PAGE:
It is possible to add multiple shape color rules, but note that they will be applied in order from first to last. This means the last color rule takes precedence.

Separate color rules are also available for path and symbol elements.

5.4. Labels

Go to Properties, click Text, and click Shape Label Settings in order to change the shape label settings in the map.

The Shape Label Settings property
The Shape Label Settings property

Click the area under Visible to show the labels of all the shapes in the map.

Click the area under Show Label Only On Elements With Data to hide all the labels of shapes not connected to data.

Hide shape labels not connected to data
Hide shape labels not connected to data

Tip
You can apply the above two settings to an individual shape in the main map Properties tab by selecting Shapes, selecting the individual shape, and going into the Label settings.

5.5. Compatible names

In case the data you want to use has column values that cannot be matched against the names of map elements from the shapefile, Dundas BI will attempt to use alternate names. All of the maps built into Dundas BI have a list of alternate names, while uploaded maps will use unique columns from the shape file as sources of alternate names.

If the data does not match the names or the alternate names, you can manually set the compatible name. For example, you are using a map with a shape named United States of America, but your data uses an uncommon name like USofA.

Instead of changing your data or modifying the shapefile, you can manually set the Shape Compatible Name property for the shape element.

Edit properties for a shape and use the Shape Compatible Name property to give it an alternate name for connecting to data
Edit properties for a shape and use the Shape Compatible Name property to give it an alternate name for connecting to data

Note
In the case of multiple rows matching a shape because of alternate names, you can use the Shape Compatible Name property to indicate which name to use. This property takes precedence over the other names.

Path and symbol elements also have compatible name properties.

5.6. Additional data for context

Additional context is necessary when there are multiple locations on the map with the same name. If you have another column, hierarchy, or hierarchy level that can help distinguish between these locations, you can connect to it to provide the additional context.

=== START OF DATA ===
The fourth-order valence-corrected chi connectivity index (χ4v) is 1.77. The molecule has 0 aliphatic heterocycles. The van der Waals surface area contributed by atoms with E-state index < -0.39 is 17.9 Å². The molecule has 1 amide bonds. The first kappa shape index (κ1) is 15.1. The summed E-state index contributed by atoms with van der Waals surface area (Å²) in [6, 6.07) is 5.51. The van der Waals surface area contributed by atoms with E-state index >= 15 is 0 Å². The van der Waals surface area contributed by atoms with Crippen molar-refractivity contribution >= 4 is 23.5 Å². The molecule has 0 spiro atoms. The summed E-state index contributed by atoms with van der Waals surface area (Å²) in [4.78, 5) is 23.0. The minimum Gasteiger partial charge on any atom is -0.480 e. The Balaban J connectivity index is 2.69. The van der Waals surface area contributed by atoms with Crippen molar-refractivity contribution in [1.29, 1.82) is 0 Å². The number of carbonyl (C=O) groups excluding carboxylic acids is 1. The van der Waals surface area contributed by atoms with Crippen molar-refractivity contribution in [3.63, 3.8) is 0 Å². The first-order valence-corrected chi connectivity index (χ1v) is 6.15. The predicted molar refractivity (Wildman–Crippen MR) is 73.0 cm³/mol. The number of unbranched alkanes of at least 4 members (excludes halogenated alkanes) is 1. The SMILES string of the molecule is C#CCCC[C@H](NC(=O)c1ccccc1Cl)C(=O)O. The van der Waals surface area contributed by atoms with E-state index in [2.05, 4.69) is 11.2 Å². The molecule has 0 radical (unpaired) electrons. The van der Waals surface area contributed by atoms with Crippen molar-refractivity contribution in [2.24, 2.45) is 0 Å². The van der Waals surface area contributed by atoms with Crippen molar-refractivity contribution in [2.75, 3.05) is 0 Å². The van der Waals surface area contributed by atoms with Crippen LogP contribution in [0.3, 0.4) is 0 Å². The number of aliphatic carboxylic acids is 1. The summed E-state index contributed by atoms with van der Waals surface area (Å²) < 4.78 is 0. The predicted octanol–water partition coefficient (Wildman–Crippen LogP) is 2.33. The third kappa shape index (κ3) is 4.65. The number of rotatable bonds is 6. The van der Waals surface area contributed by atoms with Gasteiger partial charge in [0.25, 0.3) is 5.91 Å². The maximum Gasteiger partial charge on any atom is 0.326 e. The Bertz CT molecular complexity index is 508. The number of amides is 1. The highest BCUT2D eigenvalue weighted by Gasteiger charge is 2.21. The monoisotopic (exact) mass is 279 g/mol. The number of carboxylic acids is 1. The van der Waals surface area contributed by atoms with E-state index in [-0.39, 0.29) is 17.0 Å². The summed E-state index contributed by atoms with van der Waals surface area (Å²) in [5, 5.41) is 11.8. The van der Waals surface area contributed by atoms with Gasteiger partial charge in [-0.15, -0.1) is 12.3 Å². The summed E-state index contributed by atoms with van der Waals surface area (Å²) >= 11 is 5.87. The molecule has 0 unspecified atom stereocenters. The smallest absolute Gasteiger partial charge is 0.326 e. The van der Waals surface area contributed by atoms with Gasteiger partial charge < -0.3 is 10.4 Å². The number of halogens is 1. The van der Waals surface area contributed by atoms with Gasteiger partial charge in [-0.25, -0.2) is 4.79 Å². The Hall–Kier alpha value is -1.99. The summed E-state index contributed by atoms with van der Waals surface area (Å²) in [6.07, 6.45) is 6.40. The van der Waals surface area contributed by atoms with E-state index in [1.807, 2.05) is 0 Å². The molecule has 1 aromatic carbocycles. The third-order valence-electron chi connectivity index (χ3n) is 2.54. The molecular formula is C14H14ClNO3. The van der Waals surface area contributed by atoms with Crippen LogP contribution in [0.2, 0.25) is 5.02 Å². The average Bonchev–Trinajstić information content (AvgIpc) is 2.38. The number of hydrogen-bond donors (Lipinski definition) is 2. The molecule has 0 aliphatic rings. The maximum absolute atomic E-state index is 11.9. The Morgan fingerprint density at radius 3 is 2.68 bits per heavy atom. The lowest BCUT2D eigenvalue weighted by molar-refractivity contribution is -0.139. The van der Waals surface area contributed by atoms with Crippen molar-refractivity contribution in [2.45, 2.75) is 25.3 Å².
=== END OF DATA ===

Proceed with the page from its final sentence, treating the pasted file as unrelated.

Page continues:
For example, if your data includes the state of Montana, USA, but the map also shows the province of Montana, Bulgaria, the color rule will be applied to both map shapes. You can distinguish between the two shapes using additional context by adding another column (Country) to the CONTEXT field. Refer to the sample below.

Sample data
Sample data

Drag Sales measure and State/Province dimension to the map visualization.

Drag measure and dimension
Drag measure and dimension

The color rule is applied to the Montana (USA) map shape.

Montana (USA)
Montana (USA)

However, the color rule is also applied to the Montana (Bulgaria) shape.

Montana (Bulgaria)
Montana (Bulgaria)

In order to resolve this issue, the Country column should be connected to the CONTEXT field. Open the Data Analysis Panel for the map and click Visualization.

Drag the Country column to the CONTEXT field.

Connect Country to CONTEXT
Connect Country to CONTEXT

The color rule is no longer applied to the Montana (Bulgaria) map shape.

Note
If the additional context is another level of the hierarchy being used in the Name field, you can apply it by changing the Top Level of the hierarchy instead of connecting it to the CONTEXT field. You can set the Top Level of the hierarchy in the Data Analysis Panel by editing the hierarchy, or simply drag the level from the explore panel.

6. Using a map

Once your design is complete, go to the toolbar and click View.

In View mode, you can:

  • Zoom in or zoom out on the map by using the mouse wheel.
  • Pan the map by clicking and dragging it in any direction.
  • Hover over a shape on the map to view its corresponding tooltip (which shows the connected data values).

Note that zoom or pan changes that you make in View mode will persist even when you switch back to Edit mode.

Using a map in View mode
Using a map in View mode

7. Properties

This section describes other map properties that you may find useful.

7.1. Show Only Requested Maps

The Show Only Requested Maps property forces the map visualization to display only map resources that you've added via dragging from Explore. The built-in world map and its various layers will no longer be loaded or searched for automatically.

Show Only Requested Maps property
Show Only Requested Maps property

7.2. Default Viewport Center

By default, Automatic Zooming is enabled, which means the viewport will automatically zoom and center over map resources displaying data. You can disable this behavior by using the Disable Automatic Zooming option in the Properties panel.

The Default Viewport Center property enables you to indicate the default position and zoom level of the viewport when Automatic Zooming is disabled. To activate this option click the plus under the Default Viewport Center option in the Properties panel.

Indicate the X Value, Y Value, and Zoom Level, and then switch to View mode.

Default Viewport Center property
Default Viewport Center property

7.3. Map Projection

The map visualization in Dundas BI supports two types of map projection:

  1. Equirectangular (default) – This projection is neither equal area nor conformal and is mainly used for thematic mapping.
  2. Mercator – A conformal map projection that covers the earth from −180° to 180° longitude and 84° north to 84° south latitude.

You can change the map projection in the Layout properties.

Change to the Mercator map projection
Change to the Mercator map projection

8. Notes

  • If you have a shapefile that does not import correctly into Dundas BI, check the coordinate reference system (CRS) of the shapefile using a third-party application such as QGIS. This tool lets you check the CRS of a shapefile and also save/export it as a new shapefile with a different CRS (for example, WGS-84). You can use QGIS to prepare a shapefile with the appropriate CRS before adding it to Dundas BI.

9. See also

Dundas Data Visualization, Inc.
500-250 Ferrand Drive
Toronto, ON, Canada
M3C 3G8

North America: 1.800.463.1492
International: 1.416.467.5100

Dundas Support Hours: 7am-6pm, ET, Mon-Fri